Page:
FALSEFALSE SELF

Joseph Tisiga, a Whitehorse-based artist of Kaska Dena ancestry, takes visitors on a journey of identity through Tales of an Empty Cabin: Somebody Nobody Was, an exhibit of new and remixed works in a variety of mediums at Whistler’s Audain Art Museum. Englishman Archie Belaney, author of the 1936 book after which the show is named, travelled through Canada under the pseudonym Grey Owl, a First Nations persona he created for himself. Complemented by collections from the National Gallery of Canada, the Sncewips Heritage Museum and others, the exhibit similarly explores the creation of “Indianness” for Euro-Canadian consumption. It stays open until a week after the museum’s Illuminate Gala on April 27. Until May 6; $18, youth and members free

Devlish

DEVILISH DEALINGS

An old and bitter man, Faust curses God and calls on the Devil’s aid. Mephistopheles appears and agrees to restore Faust’s youth and his love, Marguerite, in exchange for his soul. Vancouver Opera brings 19th-century French composer Charles Gounod’s opera, based on Johann Wolfgang von Goethe’s tragic play of the same name, to the city for the first time. The three-hour performance, by an all-Canadian cast, is sung in French with English subtitles. Queen Elizabeth Theatre April 27, May 2 and 5; tickets start at $50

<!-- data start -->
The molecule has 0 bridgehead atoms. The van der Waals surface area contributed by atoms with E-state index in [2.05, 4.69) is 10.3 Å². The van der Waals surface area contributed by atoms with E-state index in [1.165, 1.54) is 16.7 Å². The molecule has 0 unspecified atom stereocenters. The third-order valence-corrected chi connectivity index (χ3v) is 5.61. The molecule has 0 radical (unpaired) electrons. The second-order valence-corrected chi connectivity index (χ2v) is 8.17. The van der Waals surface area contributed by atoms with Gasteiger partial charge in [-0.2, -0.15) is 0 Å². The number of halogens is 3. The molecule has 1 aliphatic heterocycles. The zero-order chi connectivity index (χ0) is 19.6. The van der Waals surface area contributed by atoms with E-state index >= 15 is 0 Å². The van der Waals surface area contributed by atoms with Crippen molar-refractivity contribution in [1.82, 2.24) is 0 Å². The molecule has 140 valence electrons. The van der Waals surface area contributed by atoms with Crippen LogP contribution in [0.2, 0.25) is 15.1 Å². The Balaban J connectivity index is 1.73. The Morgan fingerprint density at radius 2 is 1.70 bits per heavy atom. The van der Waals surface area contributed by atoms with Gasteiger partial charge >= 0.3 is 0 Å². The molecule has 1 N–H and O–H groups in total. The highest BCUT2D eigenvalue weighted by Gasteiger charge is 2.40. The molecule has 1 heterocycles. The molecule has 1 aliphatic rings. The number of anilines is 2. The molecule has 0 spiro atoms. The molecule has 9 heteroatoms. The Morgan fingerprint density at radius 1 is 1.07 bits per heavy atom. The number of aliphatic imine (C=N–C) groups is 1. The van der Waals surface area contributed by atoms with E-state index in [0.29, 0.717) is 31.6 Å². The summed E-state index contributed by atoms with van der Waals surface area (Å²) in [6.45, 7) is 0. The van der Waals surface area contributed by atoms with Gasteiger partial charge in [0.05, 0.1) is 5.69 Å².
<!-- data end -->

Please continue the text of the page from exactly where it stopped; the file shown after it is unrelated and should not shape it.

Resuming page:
Company

THINK SMALL

Growth is good, right? Not so fast, argues Paul Jarvis in Company of One: Why Staying Small Is the Next Big Thing for Business. The long-time tech designer and consultant, who’s worked for the likes of Microsoft and Steve Nash, teaches online courses and creates software from his Tofino home. Through profiles of successful business owners who enjoy life, focus on getting better, not bigger, and scale without adding more staff, Jarvis shows that expansion needn’t be the goal. Each chapter includes a list of thought starters. Houghton Mifflin Harcourt 272 pages, hardcover